How Your Baby’s Food Choices Impact Their Sleep Schedule
From the moment you learned you were pregnant, you probably took a second look at your diet. You became much more aware of the food you were putting into your body because now, you have another to care for. Did you know that most people’s first organic purchase is for their baby? Your sleep schedule and eating habits impact the growth of your baby, even while in the womb. While we refer specifically to your baby’s eating schedule, keep in mind these suggestions can also bode well for the mother before birth.
The point at which you introduce solid foods to your baby can also impact their sleep schedule (as well as future sleep schedules).
Paying attention to your child’s food intake, sleep regression patterns and routines will greatly impact their sleep schedules.
One of the big questions is when are you supposed to start solids with your baby. THe American Academy of Pediatrics officially recommends 6 months of breastfeeding and/or formula, exclusively. We know that some pediatricians recommend starting earlier and that really depends on your baby, so please always consult with your pediatrician as each baby is different.
Interestingly enough though, sleep and baby food may be correlated more than we think. A study conducted Department of Population Medicine at Harvard in 2010 suggests that starting solids before 4 months only may actually disrupt sleeping. The study concluded that babies who began eating cereal before 4 months slept a half an hour less than infants who were not eating cereal. The correlation is there and the research continues to build around how food both effects sleep and behavior.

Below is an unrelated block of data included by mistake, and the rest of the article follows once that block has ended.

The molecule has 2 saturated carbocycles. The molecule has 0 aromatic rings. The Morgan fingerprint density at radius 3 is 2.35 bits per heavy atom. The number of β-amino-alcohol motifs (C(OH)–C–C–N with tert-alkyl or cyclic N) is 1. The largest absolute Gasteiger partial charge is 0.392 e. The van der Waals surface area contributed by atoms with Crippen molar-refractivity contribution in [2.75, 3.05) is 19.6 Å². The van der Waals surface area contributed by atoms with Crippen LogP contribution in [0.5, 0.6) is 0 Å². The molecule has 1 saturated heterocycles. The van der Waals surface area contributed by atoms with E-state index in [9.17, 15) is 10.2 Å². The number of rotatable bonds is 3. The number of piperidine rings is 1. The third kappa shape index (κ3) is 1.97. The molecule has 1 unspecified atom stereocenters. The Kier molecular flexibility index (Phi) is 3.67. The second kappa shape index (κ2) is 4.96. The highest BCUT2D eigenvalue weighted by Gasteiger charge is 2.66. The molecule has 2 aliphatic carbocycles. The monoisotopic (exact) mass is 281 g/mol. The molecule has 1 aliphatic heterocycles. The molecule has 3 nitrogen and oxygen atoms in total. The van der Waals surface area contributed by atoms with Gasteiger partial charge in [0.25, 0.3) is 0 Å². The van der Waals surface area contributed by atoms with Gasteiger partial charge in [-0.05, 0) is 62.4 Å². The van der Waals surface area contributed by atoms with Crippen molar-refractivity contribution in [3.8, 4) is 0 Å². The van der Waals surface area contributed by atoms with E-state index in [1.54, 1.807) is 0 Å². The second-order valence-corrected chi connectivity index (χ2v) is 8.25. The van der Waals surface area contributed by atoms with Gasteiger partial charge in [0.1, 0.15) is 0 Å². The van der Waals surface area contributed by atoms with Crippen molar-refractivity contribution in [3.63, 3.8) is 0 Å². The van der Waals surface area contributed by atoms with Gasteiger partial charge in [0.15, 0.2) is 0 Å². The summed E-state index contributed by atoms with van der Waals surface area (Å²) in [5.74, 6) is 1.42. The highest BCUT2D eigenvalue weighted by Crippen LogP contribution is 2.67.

Some foods you (and your baby) should learn to avoid include in general but especially before 2-3 hours before you baby’s bedtime:
- Coffee and tea
- Chocolate (contains refined sugar - a big no no before bed)
- Sugary juices (even those beloved juice pouches)
- Sugary snacks and candy
However, there are foods that benefit sleep. Tryptophan is a chemical that has benefits to you and your little one. It’s also that chemical that runs in your body when you feel your body winding down after Thanksgiving. Your body uses tryptophan and turns it into a B vitamin called niacin. Niacin then kicks in to create serotonin, a chemical beneficial for sleep. Finding trytophan-rich foods can be the place to start when adding to your baby’s meals.
Tryptophan-rich foods include:
- Wheat and oats
- Green leafy vegetables
Some dinner/before bed meal ideas for baby before bed:
- Turkey with sautéed greens
- Whole-wheat pasta
- An egg sandwich on whole wheat bread
- Tofu with stir-fried vegetables
- Tuna with brown rice
Additionally, there are some routines that could help benefit your child’s sleep schedule and provide them with a longer, more restful sleep.
- In keeping with how you treat your own body, avoid large meals at least 1 hour before bedtime. Eating meals right before bed will raise your metabolic rate. Food will also just sit in your stomach rather than beginning the digestive process efficiently. Use bedtime as a means to control your body temperature. This applies to both the expectant mother and child.
- Your child’s largest meal of the day should happen at midday. Dinner should be a bit smaller than lunch and should happen at least 2 hours before your child’s bedtime.
- Sometimes your little one might get hungry before bed. It’s okay to serve them a small snack, but ensure it is free of sugar. It's a good idea to create a calendar with specific snack times while you adjust to your baby's sleep schedule. Snack on the early side so that their body has time to digest.
Routines and purposely choosing foods suggest that you can influence how your baby sleeps. At Amara, we strive to provide ingredients that are rich in flavor, antioxidants and leafy greens for a purposeful night sleep. Some say that our oats n berries flavor is a great bedtime snack mixed with breastmilk if your baby is having trouble sleeping!